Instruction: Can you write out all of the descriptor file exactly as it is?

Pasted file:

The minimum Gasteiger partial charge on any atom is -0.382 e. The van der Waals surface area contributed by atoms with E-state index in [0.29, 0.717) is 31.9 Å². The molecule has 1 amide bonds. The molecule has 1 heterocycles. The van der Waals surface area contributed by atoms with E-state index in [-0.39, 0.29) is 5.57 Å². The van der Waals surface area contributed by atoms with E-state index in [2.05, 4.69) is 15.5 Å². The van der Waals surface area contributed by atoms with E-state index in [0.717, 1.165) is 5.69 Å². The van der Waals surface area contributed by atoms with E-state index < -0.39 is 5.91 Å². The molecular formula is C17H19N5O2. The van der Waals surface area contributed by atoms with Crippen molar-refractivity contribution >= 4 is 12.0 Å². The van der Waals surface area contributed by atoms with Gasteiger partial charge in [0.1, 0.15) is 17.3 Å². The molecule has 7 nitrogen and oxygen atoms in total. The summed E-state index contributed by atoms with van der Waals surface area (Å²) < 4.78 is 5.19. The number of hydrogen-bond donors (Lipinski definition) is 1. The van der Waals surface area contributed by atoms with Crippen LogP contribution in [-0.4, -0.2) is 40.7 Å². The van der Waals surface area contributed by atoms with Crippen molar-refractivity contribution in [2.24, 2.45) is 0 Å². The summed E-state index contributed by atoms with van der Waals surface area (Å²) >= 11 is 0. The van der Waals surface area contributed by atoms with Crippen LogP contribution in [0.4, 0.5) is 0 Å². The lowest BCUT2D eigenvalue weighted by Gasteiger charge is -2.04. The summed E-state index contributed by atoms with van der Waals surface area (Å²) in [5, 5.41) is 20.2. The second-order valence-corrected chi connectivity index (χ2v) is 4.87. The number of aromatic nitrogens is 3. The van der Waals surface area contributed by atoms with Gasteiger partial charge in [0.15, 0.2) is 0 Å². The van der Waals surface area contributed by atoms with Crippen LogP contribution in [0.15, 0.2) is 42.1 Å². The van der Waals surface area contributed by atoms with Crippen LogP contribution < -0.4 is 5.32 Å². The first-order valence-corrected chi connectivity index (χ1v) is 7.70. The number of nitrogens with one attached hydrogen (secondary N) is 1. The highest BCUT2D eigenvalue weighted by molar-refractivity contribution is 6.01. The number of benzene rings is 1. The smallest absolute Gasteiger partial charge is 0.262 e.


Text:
The minimum Gasteiger partial charge on any atom is -0.382 e. The van der Waals surface area contributed by atoms with E-state index in [0.29, 0.717) is 31.9 Å². The molecule has 1 amide bonds. The molecule has 1 heterocycles. The van der Waals surface area contributed by atoms with E-state index in [-0.39, 0.29) is 5.57 Å². The van der Waals surface area contributed by atoms with E-state index in [2.05, 4.69) is 15.5 Å². The van der Waals surface area contributed by atoms with E-state index in [0.717, 1.165) is 5.69 Å². The van der Waals surface area contributed by atoms with E-state index < -0.39 is 5.91 Å². The molecular formula is C17H19N5O2. The van der Waals surface area contributed by atoms with Crippen molar-refractivity contribution >= 4 is 12.0 Å². The van der Waals surface area contributed by atoms with Gasteiger partial charge in [0.1, 0.15) is 17.3 Å². The molecule has 7 nitrogen and oxygen atoms in total. The summed E-state index contributed by atoms with van der Waals surface area (Å²) < 4.78 is 5.19. The number of hydrogen-bond donors (Lipinski definition) is 1. The van der Waals surface area contributed by atoms with Crippen LogP contribution in [-0.4, -0.2) is 40.7 Å². The van der Waals surface area contributed by atoms with Crippen molar-refractivity contribution in [2.24, 2.45) is 0 Å². The summed E-state index contributed by atoms with van der Waals surface area (Å²) >= 11 is 0. The van der Waals surface area contributed by atoms with Crippen LogP contribution in [0.4, 0.5) is 0 Å². The lowest BCUT2D eigenvalue weighted by Gasteiger charge is -2.04. The summed E-state index contributed by atoms with van der Waals surface area (Å²) in [5, 5.41) is 20.2. The second-order valence-corrected chi connectivity index (χ2v) is 4.87. The number of aromatic nitrogens is 3. The van der Waals surface area contributed by atoms with Gasteiger partial charge in [0.15, 0.2) is 0 Å². The van der Waals surface area contributed by atoms with Crippen LogP contribution in [0.15, 0.2) is 42.1 Å². The van der Waals surface area contributed by atoms with Crippen LogP contribution < -0.4 is 5.32 Å². The first-order valence-corrected chi connectivity index (χ1v) is 7.70. The number of nitrogens with one attached hydrogen (secondary N) is 1. The highest BCUT2D eigenvalue weighted by molar-refractivity contribution is 6.01. The number of benzene rings is 1. The smallest absolute Gasteiger partial charge is 0.262 e.